This notice appeared in the Dec. 30, 2021 edition of the Harbor News.
LEGAL NOTICE for Old Saybrook Democratic Town Committee Elections Caucus: January 10, 2022.
To enrolled members of the Democratic Party of the Town of Old Saybrook, Connecticut.
Pursuant to the Rules of the Democratic Party and State election laws, you are hereby notified that a caucus will be held on:
January 10, 2022, at 6:30 pm, at the Vicky Duffy Pavilion at Saybrook Point,
155 College Street, Old Saybrook, Connecticut
to endorse candidates for the Democratic Town Committee and to transact other business as may be proper to come before said caucus.
Dated at Old Saybrook, Connecticut, on the 16th of December, 2021.
Democratic Town Committee of Old Saybrook, John J. O’Brien, Chairperson
- Caucus is open to all registered Old Saybrook Democrats.
- Caucus must be attended in person. Virtual links are not allowed
- Masks are required to be worn by all Caucus attendees.
OSPC Takes Point on Public Feedback
BY ERIC O’CONNELL/ZIP06.COM • 12/08/2021 08:34 A.M. EST
OLD SAYBROOK —
At the first Police Commission (PC) meeting following the election, the body made a major change to commission protocols by naming the PC chairman as the point of contact for public communications to the commission. That contact had previously been Chief of Police Michael Spera.
Now, when residents or other members of the public want to reach out with questions, positive feedback, suggestions, and complaints regarding the department as well as the PC, new PC Chairman Alfred Chub Wilcox is the key contact person.
Having Spera serve as the point of contact had rankled some citizens and commission members in 2020. Some were critical of having the chief of police be the person receiving their communications, especially if they were messages complaining about the department, an officer, or the chief himself. Some residents expressed a concern that the procedure could potentially allow serious issues to be hidden from the commission and prevent the members from properly overseeing the department.
“I was struck by how backward that seemed, that citizens had to go through the chief to get in touch with the commission,” said Wilcox.
Wilcox acknowledged that while the change may be symbolic, it could reinforce the notion that the commission is not a part of the Old Saybrook Police Department and is there for oversight.
After citizens brought up concerns in 2020, a motion to change the point of contact failed to pass in a December 2020 PC meeting. The vote was along party lines with five Republicans voting against the measure compared to two Democrats.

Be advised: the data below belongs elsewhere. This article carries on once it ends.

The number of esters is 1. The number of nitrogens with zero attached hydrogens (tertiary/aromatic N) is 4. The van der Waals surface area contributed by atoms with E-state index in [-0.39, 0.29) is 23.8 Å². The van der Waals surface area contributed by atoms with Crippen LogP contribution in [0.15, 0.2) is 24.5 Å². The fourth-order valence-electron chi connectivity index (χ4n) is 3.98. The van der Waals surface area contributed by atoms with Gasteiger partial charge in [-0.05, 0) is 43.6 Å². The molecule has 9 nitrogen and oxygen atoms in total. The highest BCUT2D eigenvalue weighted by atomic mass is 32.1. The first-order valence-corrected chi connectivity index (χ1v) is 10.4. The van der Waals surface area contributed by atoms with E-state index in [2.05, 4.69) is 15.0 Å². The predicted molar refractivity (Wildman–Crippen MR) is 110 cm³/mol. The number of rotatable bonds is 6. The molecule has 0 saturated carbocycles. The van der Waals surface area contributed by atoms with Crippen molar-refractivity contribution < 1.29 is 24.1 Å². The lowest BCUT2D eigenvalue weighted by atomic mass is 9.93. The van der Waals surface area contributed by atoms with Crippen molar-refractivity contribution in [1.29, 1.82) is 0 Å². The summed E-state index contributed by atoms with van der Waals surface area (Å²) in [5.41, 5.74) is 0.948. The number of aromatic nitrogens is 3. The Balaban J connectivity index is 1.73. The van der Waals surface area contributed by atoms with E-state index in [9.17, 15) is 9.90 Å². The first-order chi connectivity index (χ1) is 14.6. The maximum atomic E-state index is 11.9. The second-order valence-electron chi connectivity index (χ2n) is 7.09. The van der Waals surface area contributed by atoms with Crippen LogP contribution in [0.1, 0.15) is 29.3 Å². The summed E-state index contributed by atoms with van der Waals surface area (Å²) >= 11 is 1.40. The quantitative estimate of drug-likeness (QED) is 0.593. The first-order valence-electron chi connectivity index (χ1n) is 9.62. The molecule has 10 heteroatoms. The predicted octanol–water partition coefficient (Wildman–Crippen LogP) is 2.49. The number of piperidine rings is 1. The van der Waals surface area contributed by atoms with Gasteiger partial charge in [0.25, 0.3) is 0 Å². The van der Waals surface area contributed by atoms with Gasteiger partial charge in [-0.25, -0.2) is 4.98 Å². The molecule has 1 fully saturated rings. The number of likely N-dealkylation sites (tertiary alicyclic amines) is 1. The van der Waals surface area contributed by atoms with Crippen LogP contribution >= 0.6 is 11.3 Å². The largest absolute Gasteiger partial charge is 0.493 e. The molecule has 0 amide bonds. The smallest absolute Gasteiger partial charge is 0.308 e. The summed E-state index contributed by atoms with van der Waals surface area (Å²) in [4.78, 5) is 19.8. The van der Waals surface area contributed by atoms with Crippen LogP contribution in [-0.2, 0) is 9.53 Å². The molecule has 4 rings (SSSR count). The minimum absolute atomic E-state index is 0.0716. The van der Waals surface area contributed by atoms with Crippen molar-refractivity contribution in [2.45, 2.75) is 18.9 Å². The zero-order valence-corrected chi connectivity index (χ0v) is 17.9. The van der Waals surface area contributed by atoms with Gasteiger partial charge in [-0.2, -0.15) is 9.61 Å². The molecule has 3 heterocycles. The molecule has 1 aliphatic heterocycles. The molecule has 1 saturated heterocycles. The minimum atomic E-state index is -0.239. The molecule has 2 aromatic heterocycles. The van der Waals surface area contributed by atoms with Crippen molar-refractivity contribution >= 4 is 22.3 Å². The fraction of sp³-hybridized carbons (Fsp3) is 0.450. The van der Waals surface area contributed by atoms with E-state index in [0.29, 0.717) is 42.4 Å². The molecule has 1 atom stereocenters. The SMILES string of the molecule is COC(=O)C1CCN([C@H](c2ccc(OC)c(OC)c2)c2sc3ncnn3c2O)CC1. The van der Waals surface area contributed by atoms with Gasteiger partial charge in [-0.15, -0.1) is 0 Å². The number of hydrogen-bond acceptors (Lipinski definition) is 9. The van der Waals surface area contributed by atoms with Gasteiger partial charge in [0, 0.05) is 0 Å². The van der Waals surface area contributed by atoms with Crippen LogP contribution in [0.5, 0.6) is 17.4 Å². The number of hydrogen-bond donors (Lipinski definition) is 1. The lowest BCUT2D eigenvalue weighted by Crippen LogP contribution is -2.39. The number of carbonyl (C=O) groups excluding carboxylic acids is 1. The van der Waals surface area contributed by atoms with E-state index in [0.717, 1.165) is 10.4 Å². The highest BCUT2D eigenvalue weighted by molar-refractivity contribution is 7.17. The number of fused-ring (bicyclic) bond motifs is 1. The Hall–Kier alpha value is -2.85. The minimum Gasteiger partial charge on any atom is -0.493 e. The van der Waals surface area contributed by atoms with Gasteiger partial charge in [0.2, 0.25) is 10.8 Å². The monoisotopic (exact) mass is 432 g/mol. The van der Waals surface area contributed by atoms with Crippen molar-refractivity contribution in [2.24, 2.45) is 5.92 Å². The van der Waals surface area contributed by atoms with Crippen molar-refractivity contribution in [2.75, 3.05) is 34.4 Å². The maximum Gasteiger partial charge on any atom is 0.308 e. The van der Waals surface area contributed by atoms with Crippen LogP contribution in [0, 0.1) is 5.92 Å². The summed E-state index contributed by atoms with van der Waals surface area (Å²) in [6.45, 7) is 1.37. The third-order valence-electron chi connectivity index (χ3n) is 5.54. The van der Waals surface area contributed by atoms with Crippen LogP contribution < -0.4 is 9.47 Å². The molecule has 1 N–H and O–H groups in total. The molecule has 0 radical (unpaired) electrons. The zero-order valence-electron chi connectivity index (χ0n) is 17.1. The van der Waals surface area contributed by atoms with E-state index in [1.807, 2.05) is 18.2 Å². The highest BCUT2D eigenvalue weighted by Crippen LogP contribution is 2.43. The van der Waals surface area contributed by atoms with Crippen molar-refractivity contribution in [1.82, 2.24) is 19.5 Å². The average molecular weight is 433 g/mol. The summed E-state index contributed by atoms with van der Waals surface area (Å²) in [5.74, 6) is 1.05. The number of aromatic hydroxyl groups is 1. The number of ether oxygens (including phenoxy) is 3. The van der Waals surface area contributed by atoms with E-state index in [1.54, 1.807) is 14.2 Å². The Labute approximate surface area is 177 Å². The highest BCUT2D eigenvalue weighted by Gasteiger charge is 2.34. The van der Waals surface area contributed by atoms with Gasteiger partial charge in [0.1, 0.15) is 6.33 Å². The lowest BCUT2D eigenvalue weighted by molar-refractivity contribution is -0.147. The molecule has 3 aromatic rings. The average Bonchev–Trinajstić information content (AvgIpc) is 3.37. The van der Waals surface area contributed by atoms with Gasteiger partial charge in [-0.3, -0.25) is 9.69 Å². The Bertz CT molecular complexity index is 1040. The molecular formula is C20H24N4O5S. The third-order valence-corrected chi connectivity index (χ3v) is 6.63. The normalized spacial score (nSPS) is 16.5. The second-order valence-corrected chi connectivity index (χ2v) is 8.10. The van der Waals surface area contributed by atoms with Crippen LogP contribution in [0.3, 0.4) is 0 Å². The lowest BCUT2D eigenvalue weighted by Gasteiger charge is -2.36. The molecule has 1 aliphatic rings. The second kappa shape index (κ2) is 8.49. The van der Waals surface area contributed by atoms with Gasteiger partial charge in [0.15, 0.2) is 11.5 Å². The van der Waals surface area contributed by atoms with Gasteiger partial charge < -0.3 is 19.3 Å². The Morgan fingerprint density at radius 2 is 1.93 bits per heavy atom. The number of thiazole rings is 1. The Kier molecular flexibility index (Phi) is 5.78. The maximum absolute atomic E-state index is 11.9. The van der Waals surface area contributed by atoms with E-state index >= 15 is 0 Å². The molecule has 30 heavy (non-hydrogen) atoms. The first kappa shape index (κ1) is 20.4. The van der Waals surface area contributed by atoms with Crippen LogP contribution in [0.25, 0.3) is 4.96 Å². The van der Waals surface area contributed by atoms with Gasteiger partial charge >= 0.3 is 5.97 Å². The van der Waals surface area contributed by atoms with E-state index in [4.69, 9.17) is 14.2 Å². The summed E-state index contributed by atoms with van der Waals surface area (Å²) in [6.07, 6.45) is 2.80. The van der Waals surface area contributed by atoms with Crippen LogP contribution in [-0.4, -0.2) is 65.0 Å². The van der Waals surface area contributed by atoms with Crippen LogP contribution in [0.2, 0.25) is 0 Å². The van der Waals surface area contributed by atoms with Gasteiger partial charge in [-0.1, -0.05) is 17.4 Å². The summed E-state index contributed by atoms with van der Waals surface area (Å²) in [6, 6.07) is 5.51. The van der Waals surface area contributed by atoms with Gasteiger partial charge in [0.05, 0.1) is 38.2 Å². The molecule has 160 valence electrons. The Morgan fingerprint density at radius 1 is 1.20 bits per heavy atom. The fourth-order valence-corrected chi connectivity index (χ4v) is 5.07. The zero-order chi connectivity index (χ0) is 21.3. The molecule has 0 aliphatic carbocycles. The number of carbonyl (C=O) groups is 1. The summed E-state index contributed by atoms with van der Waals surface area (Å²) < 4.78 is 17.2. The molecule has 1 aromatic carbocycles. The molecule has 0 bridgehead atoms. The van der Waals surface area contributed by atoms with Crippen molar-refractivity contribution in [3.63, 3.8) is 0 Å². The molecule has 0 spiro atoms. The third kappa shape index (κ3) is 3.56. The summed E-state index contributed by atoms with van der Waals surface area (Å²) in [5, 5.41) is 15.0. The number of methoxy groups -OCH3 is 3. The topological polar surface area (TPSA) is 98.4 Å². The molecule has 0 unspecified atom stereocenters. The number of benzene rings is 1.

At the Nov. 22, 2021 meeting, the results were markedly different as the commission unanimously voted to change the point of contact. The impetus for this change was the highly publicized and sometimes bitter election that saw the power of the PC change from a Republic majority to a Democratic one. The five new Democratic candidates ran in part on increasing the transparency of the PC by adopting measures like the one voted on at the Nov. 22 meeting.
“I hope for people that they have a clearer understanding what we are. We are not subservient to the police department or the police chief. We are there independently of them and are not a part of them,” Wilcox said.
Wilcox said that in time for the next meeting there will be contact information for each PC member on the website. Wilcox also said that the commission will review the bylaws at a future meeting.
We are so thankful to all our candidates and committee members who worked so hard on this election. We are proud to introduce our newly elected office holders:
Selectman: Matthew J Pugliese
BOF: John J O’Brien
BOF: Bruce W Carlson
BOE: Karen E Brodeur
BOE: Eileen D Baker
BOAssessment Appeals: Joan B Strickland
Planning Comm: Kathleen A Sugland
Police Commission: Renee Root Shippee
PC: Alfred Chub Wlcox
PC: Jessica Calle
PC: Jill Notar-Francesco
PC: 2 year term: Carol A Manning
Park & Recreation Comm: Nancy Shepard Gatta
Park & Recreation Comm: Jane B Wisialowski
Harbor Management Comm: Robert B Soden
Police Commission Must Not Turn its Back on Sworn Duty
BY LETTER TO THE EDITOR OCTOBER 26, 2021
To the Editor:
In all the high drama some are bringing to the issue of the citizen complaint mailed to me and that I have retained, I ask that people not lose sight of why I made that decision. It is not because I want to create controversy. It is certainly not because I take pleasure from some family’s troubles. It is simply because I take seriously my obligation as a member of the Old Saybrook Police Commission to provide civilian oversight for our Police Department.
The document in question is a civilian complaint against the department we oversee. Pursuant to our by-laws, we refer that complaint to our Chief of Police in the first instance. But that by no means ends our responsibility. As commissioners, we must exercise our authority to ensure that the department addresses the complaint promptly and conducts its investigation professionally. For us to do that, we must not deprive ourselves of the information sent to us by the citizen whose complaint we are to oversee. If we deliberately deprive ourselves of all institutional memory of that complaint, we would be turning our back on our sworn duty.